I am in the habit of snapping off a salute and I know protocol would shout me down in a skinny minute, but it does bring positive response on many occasions. There is a MOM (Mother of Marine) in my town and see just lights up when I render her the honor. I don't know her name or where she lives but I do know she has contributed much to the Corps through her son/daughter's service and has the ever present worry about a loved one being deployed. Being a dad with a son in the Air Force with two deployments under our belts, I know the drill she goes through.
Anyhow, let's hear from others on the subject and take it easy on the old "doc" for his salutes, remember, your shot card could just disappear someday!
"Blessed be the Lord my Rock, Who trains my hands for war and my fingers to fight". Ps 144:1
Rank Of General
Prior to my four year Marine Corps tour (1979-83), I played with war games from Avalon Hill, and took on the rank of General as one of my nicknames. When I entered the Corps at MCRD SD, I kempt it to myself. Once I was done with training, I was ordered to MCAS IWAKUNI, Japan. I had the name (in Japanese) put on a civvie shirt I purchased while there. One day while off duty, I when into town wearing it, from 20 yds away from me this older Japanese (50-60's?) was saluting me. It took me five or more to finally realize that he was saluting me because of the writing on my shirt. I returned the salute and he walked away before I could try to talk to him.
The second time it came up was in MCAS YUMA, my last duty station. I was part of the S-3 group while then, and among my duties, the flag football team's photographer, self assigned and accepted (by the team). This team had all the ranks from PFC to LTCOL. on it, while I was now a LCPL (passed over CPL four times), I retained my name during my off duty hours. One day while on duty, I had to Marine Corps business at S-3, I took the latest batch of photos in to show the Marines on duty. Every one took a look and commented on them (including the XO and unit's master gunny). As I was leaving at office from two SSGTs, in the proper rank and uniform of the day, One of them said loudly, "see you later, general". At the same time, two pilots was checking in at the weather desk, I was in the hallway headed to the doors to exit the building. They heard this, turned around in snap, bring their arms to the proper salute position. They looked all over for this general officer and only saw me. I saluted them as was I was suppose to, they returned it, and left the building. I can still remember the confused looks on the pilots faces to this day.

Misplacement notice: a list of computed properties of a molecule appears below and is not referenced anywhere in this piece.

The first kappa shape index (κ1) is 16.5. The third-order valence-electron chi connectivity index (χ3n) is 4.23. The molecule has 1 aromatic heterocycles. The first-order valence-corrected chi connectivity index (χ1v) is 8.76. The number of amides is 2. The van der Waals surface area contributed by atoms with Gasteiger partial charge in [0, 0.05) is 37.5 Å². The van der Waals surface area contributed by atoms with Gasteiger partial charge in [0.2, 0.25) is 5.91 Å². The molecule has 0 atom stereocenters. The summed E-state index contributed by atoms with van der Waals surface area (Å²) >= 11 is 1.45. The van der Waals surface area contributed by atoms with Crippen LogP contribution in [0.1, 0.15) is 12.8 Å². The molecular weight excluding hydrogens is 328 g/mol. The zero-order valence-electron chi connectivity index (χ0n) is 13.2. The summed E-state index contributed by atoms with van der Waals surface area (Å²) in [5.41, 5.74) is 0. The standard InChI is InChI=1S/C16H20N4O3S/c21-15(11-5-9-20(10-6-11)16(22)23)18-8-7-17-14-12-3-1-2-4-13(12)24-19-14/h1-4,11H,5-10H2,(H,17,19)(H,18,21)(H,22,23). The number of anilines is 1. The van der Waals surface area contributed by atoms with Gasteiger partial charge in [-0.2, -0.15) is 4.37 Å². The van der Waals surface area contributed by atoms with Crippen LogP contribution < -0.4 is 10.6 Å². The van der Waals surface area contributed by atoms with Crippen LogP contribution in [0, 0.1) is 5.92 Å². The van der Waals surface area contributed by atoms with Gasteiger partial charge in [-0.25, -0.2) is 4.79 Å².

Daniel McEachren (general) LCPL USMC
Pulling Their Leg
For some years now I have worn western hats. In south- eastern Michigan these are not seen all that often but they are very practical in that they keep the sun off my head, the snow off my ears and since I work in an auto plant with a lot of open door to let the birds in they keep the pigeon poop off of my head.
On the front of my hat I proudly display a Marine Corps emblem. Going through airport security is always fun because there are a lot of inactive Marines working as airport security guards. I have gotten so many comments such as "In (?) years in the Corp I never saw a hat like that" that I just had to come up with an answer for them. I did. What I tell them is "You are too young Marine. This is old Corps. I was in the Marine Cavalry." Some of them know right away that I am pulling their leg but there are a few that just look at me for a few seconds and say something like "Your kidding, right?" I just give them a Semper Fi Marine and go on my way with a smile.
Here's to all of you active and inactive Marines. I'm proud of you all!
Cpl. Gerald A. Pinkerton
Iwo Jima Ka-Bar
I just ordered the Iwo Jima Anniversary Ka-Bar and other items fom your company and I wanted to share some photos and story of my father with you.
My father John F. Jarvis served on Iwo Jima as a Master Sergeant with the 2nd Separate Engineer Battalion attached to the 5th Amphibious Corps (patch on his right shoulder in photo). He joined the Marine Corps on December 8th, 1941 and sailed for the Pacific in October 1942. He was promoted to Sergeant aboard ship and then participated in the occupation and defense of Guadalcanal from January 1943 to July 1944 where he was promoted to Staff Sergeant on February 1, 1943 and then to Supply Sergeant (Gunny) on December 1, 1943.
In July 1944, my father participated in the assault, capture and liberation of Guam. In February 1945, his unit sailed to Iwo Jima and he landed there on February 20, 1945. He served on Iwo Jima during the battle where his unit helped repair the airstrip at Motoyama Airfield so that B-29s could land there. On Iwo Jima, he served as the Acting Battalion Quartermaster and was promoted to Master Sergeant February 25, 1945. In the second photo on Iwo Jima my father is on the left wearing the Ka-bar with an unidentified Marine buddy. You can see some aircraft and probably a Japanese artillery piece at the edge of the Motoyama airfield.
I have attached a photo of him wearing his Ka-Bar on Iwo Jima. It must have been taken at the end of the battle on or about March 27th, 1945, the day his unit sailed back to Guam. Also, I am sending a photo of my father at the 50th Anniversary of Iwo Jima commemoration on February 19, 1995 at the Marine Corps War Memorial. It was quite a day since they sat us in the front row between John Basilone's sister and Lt. Gen Lawrence Snowden who was a Captain on Iwo Jima. My Dad was 82 at the ceremony and had difficulty walking so we arrived early. A Marine Major tried to deflect us to the seats in the back trying to save the front seats for VIPs, but a Sgt Major "advised" the Major that this man is going to sit in the front row.